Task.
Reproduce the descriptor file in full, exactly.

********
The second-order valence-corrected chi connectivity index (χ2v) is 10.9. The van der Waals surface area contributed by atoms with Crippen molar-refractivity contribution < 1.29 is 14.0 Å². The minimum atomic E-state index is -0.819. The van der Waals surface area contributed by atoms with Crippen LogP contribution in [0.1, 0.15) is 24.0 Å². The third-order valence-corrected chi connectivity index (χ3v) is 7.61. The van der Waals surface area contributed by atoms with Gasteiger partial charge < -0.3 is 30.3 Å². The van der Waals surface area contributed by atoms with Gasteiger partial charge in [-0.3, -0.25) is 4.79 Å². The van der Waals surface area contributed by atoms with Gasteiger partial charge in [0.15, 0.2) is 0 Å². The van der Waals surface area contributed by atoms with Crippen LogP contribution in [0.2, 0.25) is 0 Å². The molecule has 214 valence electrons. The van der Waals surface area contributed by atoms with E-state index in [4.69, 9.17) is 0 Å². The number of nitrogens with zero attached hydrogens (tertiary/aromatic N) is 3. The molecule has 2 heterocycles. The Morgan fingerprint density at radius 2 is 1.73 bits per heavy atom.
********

The second-order valence-corrected chi connectivity index (χ2v) is 10.9. The van der Waals surface area contributed by atoms with Crippen molar-refractivity contribution < 1.29 is 14.0 Å². The minimum atomic E-state index is -0.819. The van der Waals surface area contributed by atoms with Crippen LogP contribution in [0.1, 0.15) is 24.0 Å². The third-order valence-corrected chi connectivity index (χ3v) is 7.61. The van der Waals surface area contributed by atoms with Gasteiger partial charge < -0.3 is 30.3 Å². The van der Waals surface area contributed by atoms with Gasteiger partial charge in [-0.3, -0.25) is 4.79 Å². The van der Waals surface area contributed by atoms with Gasteiger partial charge in [0.15, 0.2) is 0 Å². The van der Waals surface area contributed by atoms with Crippen LogP contribution in [0.2, 0.25) is 0 Å². The molecule has 214 valence electrons. The van der Waals surface area contributed by atoms with E-state index in [4.69, 9.17) is 0 Å². The number of nitrogens with zero attached hydrogens (tertiary/aromatic N) is 3. The molecule has 2 heterocycles. The Morgan fingerprint density at radius 2 is 1.73 bits per heavy atom.